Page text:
iPod Touch has 802.11n! But it’s not enabled! Zing!

I went to the Apple Store on 5th Ave before doing a little bouldering in Central Park.  Chris sent the Polish Traverse and made it look effortless.  At least someone is in shape.  So, I stopped by Apple and asked what they knew about the 802.11n chipset on the latest model iPod Touch.  Nothing.  They never know anything.  Seriously, I’ve had my best experiences at these stores only in the morning on very un-busy days.

I had to get a new battery once for a black Macbook and my options were: 1) schlep to Staten Island 2) buy one or 3) schlep to the 14th Street store because they are less busy.  I sat around the 14th Street store for about 45 minutes, crossed my fingers and waited for a lull in the ever present traffic.  The Genius there was very nice, she took pity on me and warranteed a new battery. But my other option was to come back to the 59th store at 5AM on a Friday. Their system blows, but I digress…

The employee didn’t have any specific answers about 802.11n on the new Touch.  It was his belief that it works, though I imagine if this were the case I’d have read at least one technical blog mention it.  Right now the word is that it has Broadcom’s mobile n chipset and it has a single antenna and it should be capable up to 30 Mb/s. Most tech writers speculate it’ll be enabled in the next 6 months. Oh well. Also, there is no camera yet on the Touch.

The image below links to the tear down, and if you’re into such things, click here for the Broadcom PDF spec sheet.



iFix it 802.11n iPod Touch Teardown

iFix it 802.11n iPod Touch Teardown

802.11n in iPod Touch

802.11n in iPod Touch

Firefly Media Server (not for television) FKA “mt-daapd” (but for iTunes)

I had looked at this product before, it’s a free GNU sourced media server project, as it’s used mostly for the RokuSoundBridge .  Recently I was pondering servers and looking into AirTunes via Airport Express wireless audio.  Airport Express (in its base configuration) require iTunes running to control where the audio is sent.  The slick thing since the advent of iPhone 2.0 and iPod Touch is the “Remote Software by Apple” which does what it says.  Your Apple TV, your Mac Mini server in the basement, anything connected to your 802.11/b/g network can be under its control via touch screen.  But back to Firefly Media Server.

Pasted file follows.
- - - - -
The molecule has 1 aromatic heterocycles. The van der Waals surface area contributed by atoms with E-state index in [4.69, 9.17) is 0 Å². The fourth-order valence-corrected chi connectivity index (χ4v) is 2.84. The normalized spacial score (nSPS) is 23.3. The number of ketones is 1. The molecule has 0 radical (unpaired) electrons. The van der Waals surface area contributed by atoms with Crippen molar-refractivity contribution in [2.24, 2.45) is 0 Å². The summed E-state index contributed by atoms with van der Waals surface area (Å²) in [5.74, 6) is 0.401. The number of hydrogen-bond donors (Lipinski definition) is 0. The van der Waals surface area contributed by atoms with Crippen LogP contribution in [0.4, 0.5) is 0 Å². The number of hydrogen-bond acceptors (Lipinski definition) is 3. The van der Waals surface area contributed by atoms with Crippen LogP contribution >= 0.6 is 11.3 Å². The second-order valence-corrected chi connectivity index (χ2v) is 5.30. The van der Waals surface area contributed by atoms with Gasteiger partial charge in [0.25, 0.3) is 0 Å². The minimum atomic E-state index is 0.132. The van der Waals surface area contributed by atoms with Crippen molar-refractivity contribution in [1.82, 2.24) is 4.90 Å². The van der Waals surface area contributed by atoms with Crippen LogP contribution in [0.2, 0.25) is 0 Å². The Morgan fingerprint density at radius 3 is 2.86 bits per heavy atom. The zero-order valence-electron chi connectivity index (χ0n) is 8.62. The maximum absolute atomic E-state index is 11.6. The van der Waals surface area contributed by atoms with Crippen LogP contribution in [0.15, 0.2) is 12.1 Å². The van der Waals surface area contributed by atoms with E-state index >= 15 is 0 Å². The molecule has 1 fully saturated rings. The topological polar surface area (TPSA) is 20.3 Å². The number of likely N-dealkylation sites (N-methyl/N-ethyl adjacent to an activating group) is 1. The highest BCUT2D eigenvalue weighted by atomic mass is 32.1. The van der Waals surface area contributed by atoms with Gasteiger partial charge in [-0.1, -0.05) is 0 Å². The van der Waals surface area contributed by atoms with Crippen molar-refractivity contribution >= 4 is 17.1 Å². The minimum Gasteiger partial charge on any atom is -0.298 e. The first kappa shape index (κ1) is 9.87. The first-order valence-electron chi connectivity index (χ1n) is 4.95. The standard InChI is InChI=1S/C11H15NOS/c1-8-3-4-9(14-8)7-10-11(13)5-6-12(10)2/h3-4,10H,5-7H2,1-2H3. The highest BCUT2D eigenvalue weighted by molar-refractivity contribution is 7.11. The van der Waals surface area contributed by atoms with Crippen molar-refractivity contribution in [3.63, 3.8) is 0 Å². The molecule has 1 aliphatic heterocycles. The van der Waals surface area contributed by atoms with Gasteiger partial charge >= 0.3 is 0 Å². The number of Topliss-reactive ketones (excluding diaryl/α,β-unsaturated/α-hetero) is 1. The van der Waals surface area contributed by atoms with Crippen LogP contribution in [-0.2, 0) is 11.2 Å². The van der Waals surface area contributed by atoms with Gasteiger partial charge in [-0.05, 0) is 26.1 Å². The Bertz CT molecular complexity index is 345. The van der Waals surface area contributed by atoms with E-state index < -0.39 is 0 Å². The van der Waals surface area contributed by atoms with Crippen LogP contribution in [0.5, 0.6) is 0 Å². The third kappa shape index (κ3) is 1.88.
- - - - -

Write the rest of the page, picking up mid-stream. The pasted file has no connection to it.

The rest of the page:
Okay, say you have 3 rooms and in each room someone wants to listen to different music.  How?  Well, lets pretend again that on your home network you have a server where all the music is centrally located.  Firefly taps this by adding iTunes server compatibility through Bonjour networking.  On the old Dell XP machine it was a matter of installing Bonjour for Windows 1.04 and then the latest build of Firefly.  Right now over 802.11g I have two laptops listening to two different songs, where the Firefly shows up as a shared iTunes Library and amazingly the Dell still has enough resources to playback a separate FLAC audio stream over USB.  That makes 3 concurrent streams of audio, not bad for an old 900 MHz Pentium III.

I am not excited about taking the GREs.  That’s about all I can think of.  I ran 7 miles last Monday and climbed 3 other days last week.  The 7 mile run was too much.  Josh mentioned something about climbing trips in September.  It’s too much for me to think of right now and Ryan has been fing-jured.   On a completely unrelated mechanical note, I did do a little research into bit driver types for professional applications, as in putting two pieces of wood together with a screw.  The Phillips head was never  supposed to make it as far as it has.  From my reading, Canadian carpenters love the old square-Robertson drive. Hex and Torx also work better in high torque situations.  There is a better version of Phillips called the Pozidriv (I didn’t make that up) though it seems to be something of a hybrid Phillips with less public awareness.  The square bit will probably make its way into my tool box, though clearly we all can’t be Canadian woodsmen.